When and how did your journey with this book begin?
I did the one thing that could bring a smile to my face.
My book journey began with a literal one as I drove across the country to grieve the loss of my best friend. Karaoke is one thing that always brings me joy, so when Molly died, I did the one thing that could bring a smile to my face. I got in my car and drove across country, singing in all Lower 48 states. I kept a blog of my travels so friends and family could follow along, but when I came back, I knew my story wasn’t complete. That’s why I wrote the book. I wanted some sort of closure on my grieving process. While I miss her every day, I feel the karaoke road trip—and the publication of One Nation Under Song—helped me honor my friend and my feelings of loss like a rite of passage. I left one phase of my life and began a new one.
What is different and important about your book?
I was surprised to learn there aren’t many books about karaoke. Karaoke is popular—enough for it to exist in all fifty states—yet, with one exception (Karaoke Nights: An Ethnographic Rhapsody published in 2001), I couldn’t find any books on American karaoke culture. I think it’s important for people to know that karaoke is for everyone, not just those who aspire to be professional singers. Karaoke communities are strong and supportive. Science has shown that singing in a group releases endorphins and strengthens human bonds. My story shows that research in action. For me, singing was a powerful way to grieve and find compassion. I hope that people try karaoke after they read my book and feel a sense of community in a room full of strangers coming together to share their songs.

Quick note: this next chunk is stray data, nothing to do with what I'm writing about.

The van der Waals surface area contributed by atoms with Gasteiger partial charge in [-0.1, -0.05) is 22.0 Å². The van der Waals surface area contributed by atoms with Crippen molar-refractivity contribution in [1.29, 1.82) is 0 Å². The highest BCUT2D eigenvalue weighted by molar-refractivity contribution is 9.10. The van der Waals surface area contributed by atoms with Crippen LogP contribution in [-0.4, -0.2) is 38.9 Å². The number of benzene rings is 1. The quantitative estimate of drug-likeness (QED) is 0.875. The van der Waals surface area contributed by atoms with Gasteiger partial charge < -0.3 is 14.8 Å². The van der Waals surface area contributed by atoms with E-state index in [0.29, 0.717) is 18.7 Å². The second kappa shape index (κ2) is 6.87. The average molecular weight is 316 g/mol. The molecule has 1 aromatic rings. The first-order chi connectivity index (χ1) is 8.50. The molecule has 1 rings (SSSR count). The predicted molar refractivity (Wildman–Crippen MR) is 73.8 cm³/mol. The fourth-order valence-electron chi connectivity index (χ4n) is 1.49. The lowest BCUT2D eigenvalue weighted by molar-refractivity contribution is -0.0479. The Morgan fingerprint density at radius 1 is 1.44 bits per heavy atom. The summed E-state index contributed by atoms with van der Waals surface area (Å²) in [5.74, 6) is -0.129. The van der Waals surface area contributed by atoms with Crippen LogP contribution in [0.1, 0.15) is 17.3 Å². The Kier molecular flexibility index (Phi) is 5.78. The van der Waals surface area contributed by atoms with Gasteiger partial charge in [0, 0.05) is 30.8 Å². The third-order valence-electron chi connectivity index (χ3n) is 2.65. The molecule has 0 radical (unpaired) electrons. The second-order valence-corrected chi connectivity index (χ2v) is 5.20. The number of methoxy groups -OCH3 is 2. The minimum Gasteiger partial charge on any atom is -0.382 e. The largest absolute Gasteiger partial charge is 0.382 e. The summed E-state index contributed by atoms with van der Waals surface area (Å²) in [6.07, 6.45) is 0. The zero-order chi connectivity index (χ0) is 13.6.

What advice or wisdom would you like to pass on to others?
Find your own quirky thing that makes you smile, and embrace it.
Find your own quirky thing that makes you smile, and embrace it. Then go to it—not just on special occasions, but often. Feel the joy that something simple can bring you and express gratitude for knowing how to make yourself happy. Also, allow yourself to grieve loss. American Western culture does a horrible job of giving people space to feel the anguish of loss. Break from that norm and breathe in sadness and despair. When you lose someone important to you, you don’t “get over it,” but you do find a different way of living and loving. Honor your own path through that.
About L. Kris Gowen
L. Kris Gowen, PhD, EdM, received her doctorate in Child and Adolescent Development from Stanford University and her Master of Education from Harvard Graduate School of Education. She is also the author of Sexual Decisions: The Ultimate Teen Guide, a book for youth. She lives in Portland, Oregon — despite her dislike of gray skies. Donna Summer and Olivia Newton-John are her favorite artists to sing.